E-commerce platform: Applying for EDI License in China

The E-commerce industry in China has seen an astonishing growth in the last decade. The growing demands of Chinese consumers have attracted a rising number of E-commerce companies who are seeking opportunities to enter into this lucrative market. Operating a business in China through an online platform has been a business expansion strategy for many foreign investors. Besides the consideration of business risks, regulatory compliance is crucial to enter the Chinese market . Especially when the investor wishes to enter into specific sectors highly regulated by the Chinese authorities. The E-commerce industry is among these sectors and it is linked to the value-added telecommunications services governed by Telecommunications Regulations of the People's Republic of China (hereinafter “Regulation”).

Once a company establishes an online platform in China and is looking forward to bringing it into the public domain, the ICP Filing (Internet Content Provider) is mandatory, because it allows the information provided on the platform to be accessible by the public. Please note that if the company wants to create income of that platform, it falls within the scope of the Regulation. The regulation requires companies engaging in telecommunication business to obtain a telecommunications business permit. Operating without this permit  may result in a fine ranging from RMB 100,000 to RMB 1,000,000 or three to five times the illegal gains. Depending on the services provided on that platform, this permit may be classified as follow: ICP License (Internet Content Provider), SP License (Service Provider)、ISP License (Internet service provider)、EDI License (Electronic Data Interchange), etc. Because the EDI License is the most frequently used within the E-commerce industry. And the Special Administrative Measures (Negative List) for Access of Foreign Investment does not impose any restriction on the foreign-owned equity in Chinese E-Commerce companies, we are going elaborate on the EDI License in this article.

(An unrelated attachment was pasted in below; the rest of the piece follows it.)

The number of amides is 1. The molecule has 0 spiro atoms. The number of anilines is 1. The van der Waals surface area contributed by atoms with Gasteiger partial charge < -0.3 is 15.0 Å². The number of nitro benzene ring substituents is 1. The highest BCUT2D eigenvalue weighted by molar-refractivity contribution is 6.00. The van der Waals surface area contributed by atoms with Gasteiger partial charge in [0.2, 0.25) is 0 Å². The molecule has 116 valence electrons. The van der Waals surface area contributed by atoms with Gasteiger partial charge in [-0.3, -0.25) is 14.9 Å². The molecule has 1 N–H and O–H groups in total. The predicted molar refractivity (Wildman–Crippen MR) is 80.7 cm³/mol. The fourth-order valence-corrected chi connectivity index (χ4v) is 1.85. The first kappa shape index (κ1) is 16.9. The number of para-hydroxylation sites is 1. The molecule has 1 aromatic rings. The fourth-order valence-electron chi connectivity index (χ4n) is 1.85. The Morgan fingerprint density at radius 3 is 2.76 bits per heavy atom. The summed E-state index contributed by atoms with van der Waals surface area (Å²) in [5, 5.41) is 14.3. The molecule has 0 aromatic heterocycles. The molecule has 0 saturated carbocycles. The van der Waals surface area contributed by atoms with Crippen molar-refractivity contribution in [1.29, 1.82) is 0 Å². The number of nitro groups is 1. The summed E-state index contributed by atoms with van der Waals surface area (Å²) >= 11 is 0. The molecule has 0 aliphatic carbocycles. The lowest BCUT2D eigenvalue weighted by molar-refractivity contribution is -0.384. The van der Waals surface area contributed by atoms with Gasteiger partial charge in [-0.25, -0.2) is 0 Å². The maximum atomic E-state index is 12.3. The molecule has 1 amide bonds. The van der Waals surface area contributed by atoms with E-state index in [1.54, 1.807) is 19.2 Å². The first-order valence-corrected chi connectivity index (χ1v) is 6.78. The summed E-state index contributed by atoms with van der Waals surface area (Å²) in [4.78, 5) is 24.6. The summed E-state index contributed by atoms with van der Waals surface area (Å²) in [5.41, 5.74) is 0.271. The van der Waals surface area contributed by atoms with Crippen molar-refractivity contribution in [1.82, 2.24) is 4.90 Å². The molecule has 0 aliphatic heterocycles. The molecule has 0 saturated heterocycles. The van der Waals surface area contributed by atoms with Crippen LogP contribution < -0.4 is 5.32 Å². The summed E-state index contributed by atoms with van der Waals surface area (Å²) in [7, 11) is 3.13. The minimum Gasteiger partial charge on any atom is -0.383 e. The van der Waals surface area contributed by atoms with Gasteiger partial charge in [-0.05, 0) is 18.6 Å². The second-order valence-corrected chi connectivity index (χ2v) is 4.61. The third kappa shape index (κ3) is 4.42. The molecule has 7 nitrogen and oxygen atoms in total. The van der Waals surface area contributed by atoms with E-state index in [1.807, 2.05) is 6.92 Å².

1. What is EDI License?

EDI (Electronic Data Interchange) License, whose official full name is the value-added telecommunications business operation license-online data processing and transaction processing (in Chinese “增值电信业务经营许可证-在线数据处理与交易处理业务”), is issued to companies operating business through a website/platform. The EDI License is needed for websites/platforms providing users with online data processing and transaction processing services through public communication networks or the internet. These services include three types: transaction processing platforms (such as E-commerce platforms, second-hand trading platforms, online food ordering platforms, ticket booking systems, etc. ), electronic data interchange platforms for exchange of business information (such as Business to Business EDI platforms) and network/electronic equipment data processing platforms (such as Machine to Machine  communication platforms). However, it should be noted that not all E-commerce platforms have to  file for an EDI License, only those where third-party sellers are involved are required to operate under this license. Companies creating a website to sell their own products do not need to apply for an EDI License, an ICP Filing will suffice. Hence, foreign-invested enterprises are suggested to investigate whether an EDI License is necessary before entering the E-commerce market.